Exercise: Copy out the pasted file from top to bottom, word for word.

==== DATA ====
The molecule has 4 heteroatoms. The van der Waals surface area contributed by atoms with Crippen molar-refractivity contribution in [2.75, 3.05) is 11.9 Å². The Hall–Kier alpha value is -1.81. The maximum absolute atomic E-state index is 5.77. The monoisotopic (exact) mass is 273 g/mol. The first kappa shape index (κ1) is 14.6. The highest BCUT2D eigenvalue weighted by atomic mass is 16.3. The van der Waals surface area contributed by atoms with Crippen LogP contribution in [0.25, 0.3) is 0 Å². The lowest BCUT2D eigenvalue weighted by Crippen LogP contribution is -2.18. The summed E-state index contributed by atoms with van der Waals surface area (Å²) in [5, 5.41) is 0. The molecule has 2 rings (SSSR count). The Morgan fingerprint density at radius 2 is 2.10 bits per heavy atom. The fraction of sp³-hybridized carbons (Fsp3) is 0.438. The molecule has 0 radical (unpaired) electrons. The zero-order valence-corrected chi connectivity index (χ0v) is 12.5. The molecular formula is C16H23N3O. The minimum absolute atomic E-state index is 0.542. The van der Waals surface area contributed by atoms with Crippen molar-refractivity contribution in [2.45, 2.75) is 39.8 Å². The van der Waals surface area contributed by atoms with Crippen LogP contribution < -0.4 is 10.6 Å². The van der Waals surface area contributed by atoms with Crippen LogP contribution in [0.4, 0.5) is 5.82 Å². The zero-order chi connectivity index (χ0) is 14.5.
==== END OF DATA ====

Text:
The molecule has 4 heteroatoms. The van der Waals surface area contributed by atoms with Crippen molar-refractivity contribution in [2.75, 3.05) is 11.9 Å². The Hall–Kier alpha value is -1.81. The maximum absolute atomic E-state index is 5.77. The monoisotopic (exact) mass is 273 g/mol. The first kappa shape index (κ1) is 14.6. The highest BCUT2D eigenvalue weighted by atomic mass is 16.3. The van der Waals surface area contributed by atoms with Crippen LogP contribution in [0.25, 0.3) is 0 Å². The lowest BCUT2D eigenvalue weighted by Crippen LogP contribution is -2.18. The summed E-state index contributed by atoms with van der Waals surface area (Å²) in [5, 5.41) is 0. The molecule has 2 rings (SSSR count). The Morgan fingerprint density at radius 2 is 2.10 bits per heavy atom. The fraction of sp³-hybridized carbons (Fsp3) is 0.438. The molecule has 0 radical (unpaired) electrons. The zero-order valence-corrected chi connectivity index (χ0v) is 12.5. The molecular formula is C16H23N3O. The minimum absolute atomic E-state index is 0.542. The van der Waals surface area contributed by atoms with Crippen molar-refractivity contribution in [2.45, 2.75) is 39.8 Å². The van der Waals surface area contributed by atoms with Crippen LogP contribution < -0.4 is 10.6 Å². The van der Waals surface area contributed by atoms with Crippen LogP contribution in [0.4, 0.5) is 5.82 Å². The zero-order chi connectivity index (χ0) is 14.5.